From the Excruciatingly Obvious Newsdesk:
“Is this a ploy that McDonald’s is using in creating a whole new generation of consumers that will be brand loyal specific to McDonald’s?” asks Arizona State University nutritionist Simin Levinson in an American Public Media story about how McDonald’s across Arizona are giving kids a free breakfast during their standardized test week.
APM doesn’t attempt to answer the question, but the answer is the fact of the story itself: the fast-food purveyor’s giveaway just got national news coverage for doing what a single public school district in Arizona does every day: provide income-qualifying children — thousands of them in one district alone — with free breakfast.
And, presumably, the Creighton School District in Phoenix doesn’t do so with the expectation that parents will return to the school cafeteria later in the week to spend their own money on a high-fat, high-salt, processed packaged meal.
Here’s a disturbing bit of research published in the Journal of Epidemiology & Community Health: Three-year-olds who ate a diet high in processed foods (ie, high in fat and sugar) showed a reduction in IQ at the age of 8 1/2, compared to young children who started life eating more salad, rice, fruit, fish and pasta.
What do you think of when you think of rice? One of the major grains that helps feed the world? An essential food staple for billions who often can afford little else?
What about arsenic and, now, lead … sometimes at levels known to pose a “particular risk for young children”? Especially disturbing — as research from the American Chemical Society has found — is that some of the highest levels of lead are found in rice-containing baby foods.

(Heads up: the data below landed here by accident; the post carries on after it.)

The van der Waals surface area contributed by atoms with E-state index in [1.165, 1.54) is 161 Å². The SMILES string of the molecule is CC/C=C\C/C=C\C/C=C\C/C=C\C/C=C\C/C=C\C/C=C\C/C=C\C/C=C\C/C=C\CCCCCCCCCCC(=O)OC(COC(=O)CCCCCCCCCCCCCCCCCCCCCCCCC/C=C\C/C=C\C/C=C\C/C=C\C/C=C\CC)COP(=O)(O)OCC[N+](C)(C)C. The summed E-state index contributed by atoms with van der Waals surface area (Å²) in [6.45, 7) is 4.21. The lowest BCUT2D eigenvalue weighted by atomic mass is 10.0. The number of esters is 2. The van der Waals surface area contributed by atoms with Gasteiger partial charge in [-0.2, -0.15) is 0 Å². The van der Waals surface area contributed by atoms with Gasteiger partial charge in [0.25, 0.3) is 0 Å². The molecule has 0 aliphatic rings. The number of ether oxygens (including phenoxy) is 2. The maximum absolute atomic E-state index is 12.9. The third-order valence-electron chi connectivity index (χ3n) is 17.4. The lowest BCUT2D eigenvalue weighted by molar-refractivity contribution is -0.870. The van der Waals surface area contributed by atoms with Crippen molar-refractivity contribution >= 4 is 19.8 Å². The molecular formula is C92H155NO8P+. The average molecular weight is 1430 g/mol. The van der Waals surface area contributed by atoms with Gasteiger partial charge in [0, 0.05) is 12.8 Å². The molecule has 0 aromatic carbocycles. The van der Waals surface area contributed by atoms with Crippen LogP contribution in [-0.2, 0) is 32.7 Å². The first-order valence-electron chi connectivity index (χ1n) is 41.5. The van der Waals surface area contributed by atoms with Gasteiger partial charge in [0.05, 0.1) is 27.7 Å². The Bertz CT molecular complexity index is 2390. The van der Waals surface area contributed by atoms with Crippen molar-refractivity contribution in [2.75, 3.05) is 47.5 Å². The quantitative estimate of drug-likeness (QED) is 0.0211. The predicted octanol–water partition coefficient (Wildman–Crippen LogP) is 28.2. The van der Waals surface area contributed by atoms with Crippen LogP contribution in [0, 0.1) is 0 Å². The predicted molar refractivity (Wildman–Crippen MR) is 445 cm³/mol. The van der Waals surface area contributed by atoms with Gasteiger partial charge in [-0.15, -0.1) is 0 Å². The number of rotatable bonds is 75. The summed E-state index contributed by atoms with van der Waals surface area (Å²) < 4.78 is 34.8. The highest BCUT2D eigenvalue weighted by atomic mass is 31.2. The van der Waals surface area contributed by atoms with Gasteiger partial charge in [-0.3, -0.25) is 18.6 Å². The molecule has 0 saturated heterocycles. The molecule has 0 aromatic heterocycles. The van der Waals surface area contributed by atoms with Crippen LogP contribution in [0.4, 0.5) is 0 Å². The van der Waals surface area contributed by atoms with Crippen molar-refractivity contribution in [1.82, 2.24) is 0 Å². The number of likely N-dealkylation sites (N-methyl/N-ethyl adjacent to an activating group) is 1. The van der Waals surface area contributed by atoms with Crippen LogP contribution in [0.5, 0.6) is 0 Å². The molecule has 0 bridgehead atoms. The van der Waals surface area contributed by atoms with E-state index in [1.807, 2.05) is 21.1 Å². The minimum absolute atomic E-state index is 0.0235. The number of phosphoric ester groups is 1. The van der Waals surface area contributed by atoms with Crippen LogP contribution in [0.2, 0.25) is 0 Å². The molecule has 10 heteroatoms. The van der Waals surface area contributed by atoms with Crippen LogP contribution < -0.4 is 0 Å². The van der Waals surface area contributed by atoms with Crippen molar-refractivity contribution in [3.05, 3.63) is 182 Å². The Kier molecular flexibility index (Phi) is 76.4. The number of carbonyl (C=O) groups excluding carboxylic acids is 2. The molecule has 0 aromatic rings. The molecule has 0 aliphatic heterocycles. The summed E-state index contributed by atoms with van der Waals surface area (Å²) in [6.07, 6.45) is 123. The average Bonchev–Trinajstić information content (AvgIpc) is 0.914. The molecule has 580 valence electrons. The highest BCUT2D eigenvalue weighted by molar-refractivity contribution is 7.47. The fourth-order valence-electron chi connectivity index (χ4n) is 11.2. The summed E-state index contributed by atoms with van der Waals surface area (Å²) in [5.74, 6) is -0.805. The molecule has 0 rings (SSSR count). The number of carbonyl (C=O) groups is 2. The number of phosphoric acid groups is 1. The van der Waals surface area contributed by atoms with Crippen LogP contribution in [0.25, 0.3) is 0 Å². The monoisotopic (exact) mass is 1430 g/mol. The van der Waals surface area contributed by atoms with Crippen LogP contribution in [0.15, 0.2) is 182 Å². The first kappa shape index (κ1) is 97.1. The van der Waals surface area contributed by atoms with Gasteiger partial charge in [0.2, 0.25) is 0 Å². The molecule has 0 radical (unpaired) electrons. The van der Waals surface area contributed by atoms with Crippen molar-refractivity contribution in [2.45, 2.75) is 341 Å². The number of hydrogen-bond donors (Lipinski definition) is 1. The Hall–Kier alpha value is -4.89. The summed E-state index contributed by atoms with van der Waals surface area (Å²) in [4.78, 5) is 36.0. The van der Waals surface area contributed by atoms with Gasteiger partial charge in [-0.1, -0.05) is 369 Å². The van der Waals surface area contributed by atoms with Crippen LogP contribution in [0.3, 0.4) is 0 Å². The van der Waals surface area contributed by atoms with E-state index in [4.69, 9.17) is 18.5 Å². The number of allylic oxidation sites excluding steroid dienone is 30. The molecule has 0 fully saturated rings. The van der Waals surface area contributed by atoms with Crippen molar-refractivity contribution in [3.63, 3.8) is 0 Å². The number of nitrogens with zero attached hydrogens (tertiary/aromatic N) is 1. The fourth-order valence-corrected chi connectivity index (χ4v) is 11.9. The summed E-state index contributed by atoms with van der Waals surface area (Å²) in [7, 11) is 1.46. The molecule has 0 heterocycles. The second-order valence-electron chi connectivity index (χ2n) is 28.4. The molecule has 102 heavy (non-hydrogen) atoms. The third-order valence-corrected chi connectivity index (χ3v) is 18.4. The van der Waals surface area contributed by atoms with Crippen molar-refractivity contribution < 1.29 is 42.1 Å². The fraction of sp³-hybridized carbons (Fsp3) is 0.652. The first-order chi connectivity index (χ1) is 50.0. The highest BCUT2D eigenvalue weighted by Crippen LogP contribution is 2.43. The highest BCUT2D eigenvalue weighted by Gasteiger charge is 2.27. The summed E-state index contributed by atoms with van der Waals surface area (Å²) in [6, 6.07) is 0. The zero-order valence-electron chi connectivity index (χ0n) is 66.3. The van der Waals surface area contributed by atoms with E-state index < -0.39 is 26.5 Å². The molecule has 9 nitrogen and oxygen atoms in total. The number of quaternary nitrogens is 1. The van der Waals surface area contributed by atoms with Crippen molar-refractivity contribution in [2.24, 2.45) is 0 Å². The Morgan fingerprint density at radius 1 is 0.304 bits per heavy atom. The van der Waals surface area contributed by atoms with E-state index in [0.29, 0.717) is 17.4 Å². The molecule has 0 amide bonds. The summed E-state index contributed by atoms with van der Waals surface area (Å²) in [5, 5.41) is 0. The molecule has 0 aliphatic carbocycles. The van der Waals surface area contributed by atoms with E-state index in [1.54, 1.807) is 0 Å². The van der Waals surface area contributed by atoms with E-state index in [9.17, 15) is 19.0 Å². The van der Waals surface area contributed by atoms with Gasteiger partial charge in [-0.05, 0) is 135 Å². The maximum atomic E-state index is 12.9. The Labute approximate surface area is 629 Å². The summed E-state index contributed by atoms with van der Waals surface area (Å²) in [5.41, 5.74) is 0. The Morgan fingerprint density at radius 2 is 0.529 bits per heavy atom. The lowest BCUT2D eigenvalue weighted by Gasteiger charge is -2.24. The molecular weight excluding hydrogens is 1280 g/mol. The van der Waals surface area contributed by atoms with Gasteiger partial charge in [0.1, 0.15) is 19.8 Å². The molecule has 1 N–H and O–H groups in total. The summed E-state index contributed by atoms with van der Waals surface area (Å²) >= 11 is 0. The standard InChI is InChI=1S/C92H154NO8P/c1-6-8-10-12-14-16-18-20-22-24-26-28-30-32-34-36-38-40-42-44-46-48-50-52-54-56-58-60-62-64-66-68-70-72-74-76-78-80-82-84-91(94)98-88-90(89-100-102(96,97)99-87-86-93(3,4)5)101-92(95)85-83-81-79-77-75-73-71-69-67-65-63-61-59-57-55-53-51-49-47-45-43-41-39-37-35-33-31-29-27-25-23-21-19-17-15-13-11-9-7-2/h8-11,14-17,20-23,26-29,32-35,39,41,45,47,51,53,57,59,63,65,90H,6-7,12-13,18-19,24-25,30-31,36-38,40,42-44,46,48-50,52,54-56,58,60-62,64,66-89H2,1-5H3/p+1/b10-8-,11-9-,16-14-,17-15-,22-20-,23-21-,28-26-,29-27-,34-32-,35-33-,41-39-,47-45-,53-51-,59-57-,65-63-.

This, clearly, is about so much more than sometimes lax environmental and agricultural regulations in major rice-exporting countries like Taiwan and China. As this kind of news from the world of globalized food indicates, environmental problems anywhere can become health threats everywhere (and this extends to health threats from drought, ocean acidification, disruptions to the nitrogen cycle, climate change and much more).
This is not a problem any one of us will solve by resolving to eat only organic domestic rice or to skip rice altogether. This is the kind of news that proves that anyone’s problem is eventually everyone’s problem.
If you haven’t yet read Michael Moss’ extraordinary New York Times article (excerpted from his new book) on how the junk food industry gets people hooked on its products, be sure to do so. While many of the stories are fresh, the strategies he outlines will already be familiar to those who’ve read the various food exposes by people like Michael Pollan and organizations like the Center for Science in the Public Interest.
A small, but telling, revelation in the account, though, reveals that the grandchildren of the man who invested Lunchables have never eaten one of the high-fat, high-salt, high-sugar processed meals he made into such a huge market success. But they’re apparently good enough to sell to millions of other people’s kids.
I should have realized this one before, but never really thought about it until I read this article today: those “fresh” apples you buy in the supermarket are probably anything but … unless you’re buying them at peak apple harvesting time. Otherwise, they’re stored for nearly a year in cold, low-oxygen and high-carbon-dioxide conditions — often after being gas-treated with 1-methylcyclopropene to block the ethylene that causes ripening and aging — before being shipped to market.
The wonders of technology, right? What’s wrong with being able to buy and eat “fresh” apples year-round? Well, research has shown that cold-stored apples gradually lose some of their nutritional punch over time. One paper concluded that, “An individual would probably need to consume at least 2 apples stored for 6 mo or more to obtain the health benefits provided by 1 freshly picked apple.”
This isn’t an argument to stop eating apples, but it is one to raise awareness that your so-called “fresh” apples aren’t equally fresh — or nutritious — every month of the year. Caveat emptor.